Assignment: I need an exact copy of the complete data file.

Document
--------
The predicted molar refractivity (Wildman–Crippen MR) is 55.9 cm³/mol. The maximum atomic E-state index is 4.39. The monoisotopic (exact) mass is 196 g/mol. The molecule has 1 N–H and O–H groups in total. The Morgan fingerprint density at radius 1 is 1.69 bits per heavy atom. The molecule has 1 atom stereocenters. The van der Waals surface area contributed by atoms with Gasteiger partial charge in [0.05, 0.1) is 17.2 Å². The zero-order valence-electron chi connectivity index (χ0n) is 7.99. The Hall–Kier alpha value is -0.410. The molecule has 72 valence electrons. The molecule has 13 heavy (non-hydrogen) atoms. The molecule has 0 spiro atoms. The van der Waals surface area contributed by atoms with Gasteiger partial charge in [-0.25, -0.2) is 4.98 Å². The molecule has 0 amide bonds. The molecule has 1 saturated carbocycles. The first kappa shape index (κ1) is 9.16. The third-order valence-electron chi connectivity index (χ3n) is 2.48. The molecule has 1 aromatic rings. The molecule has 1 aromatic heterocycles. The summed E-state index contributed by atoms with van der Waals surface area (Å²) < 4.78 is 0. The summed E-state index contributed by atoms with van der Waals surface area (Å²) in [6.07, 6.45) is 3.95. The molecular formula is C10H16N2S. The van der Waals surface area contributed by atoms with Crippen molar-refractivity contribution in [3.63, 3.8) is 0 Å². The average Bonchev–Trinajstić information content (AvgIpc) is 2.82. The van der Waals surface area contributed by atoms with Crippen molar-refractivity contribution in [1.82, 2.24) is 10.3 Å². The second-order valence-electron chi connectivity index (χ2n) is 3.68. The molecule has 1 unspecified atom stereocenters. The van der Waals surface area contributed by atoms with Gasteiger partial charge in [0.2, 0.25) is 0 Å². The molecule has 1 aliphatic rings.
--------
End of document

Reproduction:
The predicted molar refractivity (Wildman–Crippen MR) is 55.9 cm³/mol. The maximum atomic E-state index is 4.39. The monoisotopic (exact) mass is 196 g/mol. The molecule has 1 N–H and O–H groups in total. The Morgan fingerprint density at radius 1 is 1.69 bits per heavy atom. The molecule has 1 atom stereocenters. The van der Waals surface area contributed by atoms with Gasteiger partial charge in [0.05, 0.1) is 17.2 Å². The zero-order valence-electron chi connectivity index (χ0n) is 7.99. The Hall–Kier alpha value is -0.410. The molecule has 72 valence electrons. The molecule has 13 heavy (non-hydrogen) atoms. The molecule has 0 spiro atoms. The van der Waals surface area contributed by atoms with Gasteiger partial charge in [-0.25, -0.2) is 4.98 Å². The molecule has 0 amide bonds. The molecule has 1 saturated carbocycles. The first kappa shape index (κ1) is 9.16. The third-order valence-electron chi connectivity index (χ3n) is 2.48. The molecule has 1 aromatic rings. The molecule has 1 aromatic heterocycles. The summed E-state index contributed by atoms with van der Waals surface area (Å²) < 4.78 is 0. The summed E-state index contributed by atoms with van der Waals surface area (Å²) in [6.07, 6.45) is 3.95. The molecular formula is C10H16N2S. The van der Waals surface area contributed by atoms with Crippen molar-refractivity contribution in [3.63, 3.8) is 0 Å². The average Bonchev–Trinajstić information content (AvgIpc) is 2.82. The van der Waals surface area contributed by atoms with Crippen molar-refractivity contribution in [1.82, 2.24) is 10.3 Å². The second-order valence-electron chi connectivity index (χ2n) is 3.68. The molecule has 1 unspecified atom stereocenters. The van der Waals surface area contributed by atoms with Gasteiger partial charge in [0.2, 0.25) is 0 Å². The molecule has 1 aliphatic rings.